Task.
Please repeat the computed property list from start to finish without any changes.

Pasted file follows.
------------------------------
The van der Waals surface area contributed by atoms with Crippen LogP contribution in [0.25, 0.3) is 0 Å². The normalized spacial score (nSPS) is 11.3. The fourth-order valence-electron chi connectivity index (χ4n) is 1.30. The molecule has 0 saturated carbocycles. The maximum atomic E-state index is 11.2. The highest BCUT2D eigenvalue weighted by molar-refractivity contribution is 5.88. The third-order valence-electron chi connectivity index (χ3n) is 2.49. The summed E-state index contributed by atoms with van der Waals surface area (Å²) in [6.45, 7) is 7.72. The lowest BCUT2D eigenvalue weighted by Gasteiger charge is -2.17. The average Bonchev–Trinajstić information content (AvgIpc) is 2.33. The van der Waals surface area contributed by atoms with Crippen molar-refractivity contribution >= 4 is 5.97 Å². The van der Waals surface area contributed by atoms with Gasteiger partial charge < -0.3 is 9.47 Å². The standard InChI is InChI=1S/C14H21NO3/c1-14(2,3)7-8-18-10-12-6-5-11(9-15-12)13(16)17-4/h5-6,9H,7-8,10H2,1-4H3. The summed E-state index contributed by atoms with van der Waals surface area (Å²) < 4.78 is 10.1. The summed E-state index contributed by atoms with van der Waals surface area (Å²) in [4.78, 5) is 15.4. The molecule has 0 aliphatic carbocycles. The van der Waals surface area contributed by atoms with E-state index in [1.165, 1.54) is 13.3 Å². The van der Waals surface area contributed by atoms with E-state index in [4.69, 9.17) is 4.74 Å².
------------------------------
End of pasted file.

The van der Waals surface area contributed by atoms with Crippen LogP contribution in [0.25, 0.3) is 0 Å². The normalized spacial score (nSPS) is 11.3. The fourth-order valence-electron chi connectivity index (χ4n) is 1.30. The molecule has 0 saturated carbocycles. The maximum atomic E-state index is 11.2. The highest BCUT2D eigenvalue weighted by molar-refractivity contribution is 5.88. The third-order valence-electron chi connectivity index (χ3n) is 2.49. The summed E-state index contributed by atoms with van der Waals surface area (Å²) in [6.45, 7) is 7.72. The lowest BCUT2D eigenvalue weighted by Gasteiger charge is -2.17. The average Bonchev–Trinajstić information content (AvgIpc) is 2.33. The van der Waals surface area contributed by atoms with Crippen molar-refractivity contribution >= 4 is 5.97 Å². The van der Waals surface area contributed by atoms with Gasteiger partial charge < -0.3 is 9.47 Å². The standard InChI is InChI=1S/C14H21NO3/c1-14(2,3)7-8-18-10-12-6-5-11(9-15-12)13(16)17-4/h5-6,9H,7-8,10H2,1-4H3. The summed E-state index contributed by atoms with van der Waals surface area (Å²) < 4.78 is 10.1. The summed E-state index contributed by atoms with van der Waals surface area (Å²) in [4.78, 5) is 15.4. The molecule has 0 aliphatic carbocycles. The van der Waals surface area contributed by atoms with E-state index in [1.165, 1.54) is 13.3 Å². The van der Waals surface area contributed by atoms with E-state index in [4.69, 9.17) is 4.74 Å².